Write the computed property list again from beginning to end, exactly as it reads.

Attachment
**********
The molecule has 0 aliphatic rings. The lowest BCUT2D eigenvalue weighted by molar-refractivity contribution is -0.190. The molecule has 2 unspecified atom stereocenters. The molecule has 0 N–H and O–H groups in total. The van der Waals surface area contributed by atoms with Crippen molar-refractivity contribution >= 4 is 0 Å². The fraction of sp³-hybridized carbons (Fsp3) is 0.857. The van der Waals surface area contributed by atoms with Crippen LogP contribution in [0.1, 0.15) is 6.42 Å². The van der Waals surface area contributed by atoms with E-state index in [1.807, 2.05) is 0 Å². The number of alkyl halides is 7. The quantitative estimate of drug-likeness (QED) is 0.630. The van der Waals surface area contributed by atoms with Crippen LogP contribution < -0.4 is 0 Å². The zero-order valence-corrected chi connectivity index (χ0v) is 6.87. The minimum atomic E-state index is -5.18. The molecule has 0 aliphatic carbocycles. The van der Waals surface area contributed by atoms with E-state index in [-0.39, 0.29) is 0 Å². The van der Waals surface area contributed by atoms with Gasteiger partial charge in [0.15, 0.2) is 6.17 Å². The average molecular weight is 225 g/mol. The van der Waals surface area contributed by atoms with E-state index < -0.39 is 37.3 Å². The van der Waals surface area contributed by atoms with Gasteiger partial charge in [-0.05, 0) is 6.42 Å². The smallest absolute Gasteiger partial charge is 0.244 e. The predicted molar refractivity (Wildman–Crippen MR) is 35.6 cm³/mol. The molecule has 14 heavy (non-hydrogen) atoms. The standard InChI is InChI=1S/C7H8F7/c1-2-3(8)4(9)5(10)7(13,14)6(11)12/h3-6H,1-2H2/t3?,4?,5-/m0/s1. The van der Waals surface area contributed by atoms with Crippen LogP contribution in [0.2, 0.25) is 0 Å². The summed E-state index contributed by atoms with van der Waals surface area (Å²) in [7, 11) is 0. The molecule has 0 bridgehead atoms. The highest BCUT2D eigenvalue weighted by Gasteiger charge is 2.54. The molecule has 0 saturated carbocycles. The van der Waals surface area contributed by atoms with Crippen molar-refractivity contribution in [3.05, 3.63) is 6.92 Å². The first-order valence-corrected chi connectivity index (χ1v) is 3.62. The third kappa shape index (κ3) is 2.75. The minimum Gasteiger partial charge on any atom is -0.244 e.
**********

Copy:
The molecule has 0 aliphatic rings. The lowest BCUT2D eigenvalue weighted by molar-refractivity contribution is -0.190. The molecule has 2 unspecified atom stereocenters. The molecule has 0 N–H and O–H groups in total. The van der Waals surface area contributed by atoms with Crippen molar-refractivity contribution >= 4 is 0 Å². The fraction of sp³-hybridized carbons (Fsp3) is 0.857. The van der Waals surface area contributed by atoms with Crippen LogP contribution in [0.1, 0.15) is 6.42 Å². The van der Waals surface area contributed by atoms with E-state index in [1.807, 2.05) is 0 Å². The number of alkyl halides is 7. The quantitative estimate of drug-likeness (QED) is 0.630. The van der Waals surface area contributed by atoms with Crippen LogP contribution < -0.4 is 0 Å². The zero-order valence-corrected chi connectivity index (χ0v) is 6.87. The minimum atomic E-state index is -5.18. The molecule has 0 aliphatic carbocycles. The van der Waals surface area contributed by atoms with E-state index in [-0.39, 0.29) is 0 Å². The van der Waals surface area contributed by atoms with Gasteiger partial charge in [0.15, 0.2) is 6.17 Å². The average molecular weight is 225 g/mol. The van der Waals surface area contributed by atoms with E-state index < -0.39 is 37.3 Å². The van der Waals surface area contributed by atoms with Gasteiger partial charge in [-0.05, 0) is 6.42 Å². The smallest absolute Gasteiger partial charge is 0.244 e. The predicted molar refractivity (Wildman–Crippen MR) is 35.6 cm³/mol. The molecule has 14 heavy (non-hydrogen) atoms. The standard InChI is InChI=1S/C7H8F7/c1-2-3(8)4(9)5(10)7(13,14)6(11)12/h3-6H,1-2H2/t3?,4?,5-/m0/s1. The van der Waals surface area contributed by atoms with Crippen LogP contribution in [0.2, 0.25) is 0 Å². The summed E-state index contributed by atoms with van der Waals surface area (Å²) in [7, 11) is 0. The molecule has 0 bridgehead atoms. The highest BCUT2D eigenvalue weighted by Gasteiger charge is 2.54. The molecule has 0 saturated carbocycles. The van der Waals surface area contributed by atoms with Crippen molar-refractivity contribution in [3.05, 3.63) is 6.92 Å². The first-order valence-corrected chi connectivity index (χ1v) is 3.62. The third kappa shape index (κ3) is 2.75. The minimum Gasteiger partial charge on any atom is -0.244 e.